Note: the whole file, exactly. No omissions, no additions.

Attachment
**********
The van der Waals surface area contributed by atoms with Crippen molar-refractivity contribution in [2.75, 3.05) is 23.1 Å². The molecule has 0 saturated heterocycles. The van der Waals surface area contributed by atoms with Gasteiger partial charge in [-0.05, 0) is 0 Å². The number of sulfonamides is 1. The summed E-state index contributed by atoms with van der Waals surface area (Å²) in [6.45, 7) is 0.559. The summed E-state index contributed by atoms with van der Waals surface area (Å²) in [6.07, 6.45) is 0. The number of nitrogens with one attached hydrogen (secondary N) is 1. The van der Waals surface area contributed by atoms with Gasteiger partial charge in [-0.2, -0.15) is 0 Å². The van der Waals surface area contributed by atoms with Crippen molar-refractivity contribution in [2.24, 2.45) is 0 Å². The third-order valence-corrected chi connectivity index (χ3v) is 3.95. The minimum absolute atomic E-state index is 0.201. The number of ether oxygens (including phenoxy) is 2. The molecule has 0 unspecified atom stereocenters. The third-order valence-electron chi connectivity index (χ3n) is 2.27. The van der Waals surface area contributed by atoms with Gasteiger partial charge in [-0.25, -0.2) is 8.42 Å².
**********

The van der Waals surface area contributed by atoms with Crippen molar-refractivity contribution in [2.75, 3.05) is 23.1 Å². The molecule has 0 saturated heterocycles. The van der Waals surface area contributed by atoms with Gasteiger partial charge in [-0.05, 0) is 0 Å². The number of sulfonamides is 1. The summed E-state index contributed by atoms with van der Waals surface area (Å²) in [6.45, 7) is 0.559. The summed E-state index contributed by atoms with van der Waals surface area (Å²) in [6.07, 6.45) is 0. The number of nitrogens with one attached hydrogen (secondary N) is 1. The van der Waals surface area contributed by atoms with Gasteiger partial charge in [-0.2, -0.15) is 0 Å². The van der Waals surface area contributed by atoms with Crippen molar-refractivity contribution in [2.24, 2.45) is 0 Å². The third-order valence-corrected chi connectivity index (χ3v) is 3.95. The minimum absolute atomic E-state index is 0.201. The number of ether oxygens (including phenoxy) is 2. The molecule has 0 unspecified atom stereocenters. The third-order valence-electron chi connectivity index (χ3n) is 2.27. The van der Waals surface area contributed by atoms with Gasteiger partial charge in [-0.25, -0.2) is 8.42 Å².